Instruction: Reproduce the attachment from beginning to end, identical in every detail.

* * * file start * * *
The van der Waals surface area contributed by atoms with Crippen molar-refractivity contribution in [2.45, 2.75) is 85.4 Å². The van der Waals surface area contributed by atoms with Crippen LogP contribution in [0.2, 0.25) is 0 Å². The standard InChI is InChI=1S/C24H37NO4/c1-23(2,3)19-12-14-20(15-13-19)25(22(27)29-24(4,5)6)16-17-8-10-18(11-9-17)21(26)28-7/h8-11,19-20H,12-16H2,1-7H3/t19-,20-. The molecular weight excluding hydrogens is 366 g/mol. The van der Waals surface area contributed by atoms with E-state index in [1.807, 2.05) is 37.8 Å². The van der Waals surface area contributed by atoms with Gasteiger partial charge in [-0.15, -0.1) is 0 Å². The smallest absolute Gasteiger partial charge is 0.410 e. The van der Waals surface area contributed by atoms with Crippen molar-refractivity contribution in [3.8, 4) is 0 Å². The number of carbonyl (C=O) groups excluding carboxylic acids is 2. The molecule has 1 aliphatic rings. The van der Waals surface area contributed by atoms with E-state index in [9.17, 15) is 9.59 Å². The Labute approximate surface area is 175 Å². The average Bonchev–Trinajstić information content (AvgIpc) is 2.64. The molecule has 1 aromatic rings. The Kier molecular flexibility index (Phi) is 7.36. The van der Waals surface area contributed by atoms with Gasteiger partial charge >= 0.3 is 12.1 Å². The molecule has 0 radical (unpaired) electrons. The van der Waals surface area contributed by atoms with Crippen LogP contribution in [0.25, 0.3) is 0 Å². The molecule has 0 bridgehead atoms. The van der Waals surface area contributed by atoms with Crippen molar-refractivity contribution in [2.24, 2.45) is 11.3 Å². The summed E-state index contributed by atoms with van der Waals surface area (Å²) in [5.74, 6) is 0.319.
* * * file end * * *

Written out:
The van der Waals surface area contributed by atoms with Crippen molar-refractivity contribution in [2.45, 2.75) is 85.4 Å². The van der Waals surface area contributed by atoms with Crippen LogP contribution in [0.2, 0.25) is 0 Å². The standard InChI is InChI=1S/C24H37NO4/c1-23(2,3)19-12-14-20(15-13-19)25(22(27)29-24(4,5)6)16-17-8-10-18(11-9-17)21(26)28-7/h8-11,19-20H,12-16H2,1-7H3/t19-,20-. The molecular weight excluding hydrogens is 366 g/mol. The van der Waals surface area contributed by atoms with E-state index in [1.807, 2.05) is 37.8 Å². The van der Waals surface area contributed by atoms with Gasteiger partial charge in [-0.15, -0.1) is 0 Å². The smallest absolute Gasteiger partial charge is 0.410 e. The van der Waals surface area contributed by atoms with Crippen molar-refractivity contribution in [3.8, 4) is 0 Å². The number of carbonyl (C=O) groups excluding carboxylic acids is 2. The molecule has 1 aliphatic rings. The van der Waals surface area contributed by atoms with E-state index in [9.17, 15) is 9.59 Å². The Labute approximate surface area is 175 Å². The average Bonchev–Trinajstić information content (AvgIpc) is 2.64. The molecule has 1 aromatic rings. The Kier molecular flexibility index (Phi) is 7.36. The van der Waals surface area contributed by atoms with Gasteiger partial charge >= 0.3 is 12.1 Å². The molecule has 0 radical (unpaired) electrons. The van der Waals surface area contributed by atoms with Crippen LogP contribution in [0.25, 0.3) is 0 Å². The molecule has 0 bridgehead atoms. The van der Waals surface area contributed by atoms with Crippen molar-refractivity contribution in [2.24, 2.45) is 11.3 Å². The summed E-state index contributed by atoms with van der Waals surface area (Å²) in [5.74, 6) is 0.319.